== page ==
An Alphabetical Analysis
Volume 7 - Doctrinal Truth - Page 76 of 297
The R.V. reads, 'Neither shall my presence be heavy upon thee' instead
of 'thine hand' as in the A.V.
Ekeph is 'a burden', 'to put a load on a beast (of burden), so to bend,
to make bow down', and it has an Arabic equivalent that means to tie, to bind
on as a pack saddle.  It is allied with the Hebrew kaph which means 'the palm
of the hand', rarely the whole hand, hence the idea again of pressure.  It is
this word that is found in Job 13:21.  Elihu says much to illuminate the
necessary qualification of a Mediator between God and men, and only fulfilled
these qualifications in the measure of a type or shadow.  None but Emmanuel,
'God with us', could lay His hand upon 'both', nevertheless, as surely as Job
knew that His Kinsman Redeemer lived, so surely does Elihu exemplify in his
ministry the need of all men for Christ in His central capacity as 'The One
'The quality of mercy is not strained;
Though justice by thy plea, consider this
That, in the course of justice, none of us should see
salvation ... '.
We do not quote Shakespeare as we would quote the inspired Scriptures,
but it is evident that Shakespeare drew his inspiration from the Scriptures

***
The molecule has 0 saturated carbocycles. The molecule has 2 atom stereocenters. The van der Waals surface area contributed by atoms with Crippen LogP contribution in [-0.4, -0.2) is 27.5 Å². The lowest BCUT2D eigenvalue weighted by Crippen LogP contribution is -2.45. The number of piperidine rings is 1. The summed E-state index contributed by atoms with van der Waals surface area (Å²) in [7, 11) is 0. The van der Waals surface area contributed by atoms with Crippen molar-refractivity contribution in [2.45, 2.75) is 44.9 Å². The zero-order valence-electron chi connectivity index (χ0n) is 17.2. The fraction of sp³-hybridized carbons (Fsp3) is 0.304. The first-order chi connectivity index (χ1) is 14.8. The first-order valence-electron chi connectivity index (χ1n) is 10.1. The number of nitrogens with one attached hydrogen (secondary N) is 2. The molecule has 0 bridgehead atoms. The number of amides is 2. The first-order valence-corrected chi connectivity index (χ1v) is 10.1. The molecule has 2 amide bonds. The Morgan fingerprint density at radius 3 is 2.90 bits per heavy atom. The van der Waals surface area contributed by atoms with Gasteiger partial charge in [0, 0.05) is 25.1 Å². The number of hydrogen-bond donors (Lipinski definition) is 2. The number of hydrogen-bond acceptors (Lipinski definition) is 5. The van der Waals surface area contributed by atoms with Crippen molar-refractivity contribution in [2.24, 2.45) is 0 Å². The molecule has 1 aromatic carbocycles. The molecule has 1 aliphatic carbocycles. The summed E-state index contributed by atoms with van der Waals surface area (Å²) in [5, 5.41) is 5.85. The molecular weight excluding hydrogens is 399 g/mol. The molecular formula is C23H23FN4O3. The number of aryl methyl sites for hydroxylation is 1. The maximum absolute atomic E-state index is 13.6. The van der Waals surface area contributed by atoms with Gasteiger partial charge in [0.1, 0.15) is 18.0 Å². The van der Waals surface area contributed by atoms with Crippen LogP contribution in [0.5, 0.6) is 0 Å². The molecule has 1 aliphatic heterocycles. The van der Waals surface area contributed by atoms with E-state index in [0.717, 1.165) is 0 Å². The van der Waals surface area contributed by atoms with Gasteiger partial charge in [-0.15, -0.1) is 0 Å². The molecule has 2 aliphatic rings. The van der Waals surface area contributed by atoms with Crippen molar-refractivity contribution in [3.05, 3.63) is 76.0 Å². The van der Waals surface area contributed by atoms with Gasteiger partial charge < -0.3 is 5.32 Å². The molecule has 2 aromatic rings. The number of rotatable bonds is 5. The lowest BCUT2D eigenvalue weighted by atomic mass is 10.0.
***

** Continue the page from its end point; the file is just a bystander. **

when he penned these lines.  We rightly stress the glorious truth of
Justification by Faith.  We draw attention to the words of Romans 3:26 that
God is both 'Just and the Justifier' of the believer.  We glory in the
indefectible nature of salvation.  But we should remember, and remember every
day of our lives, that in these matters we have no rights, we can enforce no
claims; indeed, 'the quality of mercy' is that it cannot be a matter of claim
or right, it is 'not strained'.
Behind and before the Sacrifice that accomplishes our release, and
behind and before the righteous standing in which we are accepted, is the
sheer unenforced grace and sovereign mercy of God.  That Sacrifice which is
the basis of our redemption, was provided at infinite cost by the
God against Whom all had sinned.  What moved God to provide such a way of
deliverance?  One might say 'the need there was that His holiness should not
be compromised in the forgiveness of the sinner'.  True, but why should He
have concerned Himself about the forgiveness of the sinner?  One answer is
given in the Book.  Mercy, pity, compassion is seen at work, before the means
and the mode were adopted and provided.  Let us look for a moment at Psalm
51.  David knew that for murder, the law made no provision.
'Ye shall take no satisfaction for the life of a murderer, which is
guilty of death' (Num. 35:31).
Yet David prays:
'Deliver me from blood guiltiness, O God, Thou God of my salvation: and
my tongue shall sing aloud of Thy righteousness' (Psa. 51:14).
Here in these poignant words, is justification by faith apart from the
law, a prophetic glimpse of the salvation to be brought by the Son of God.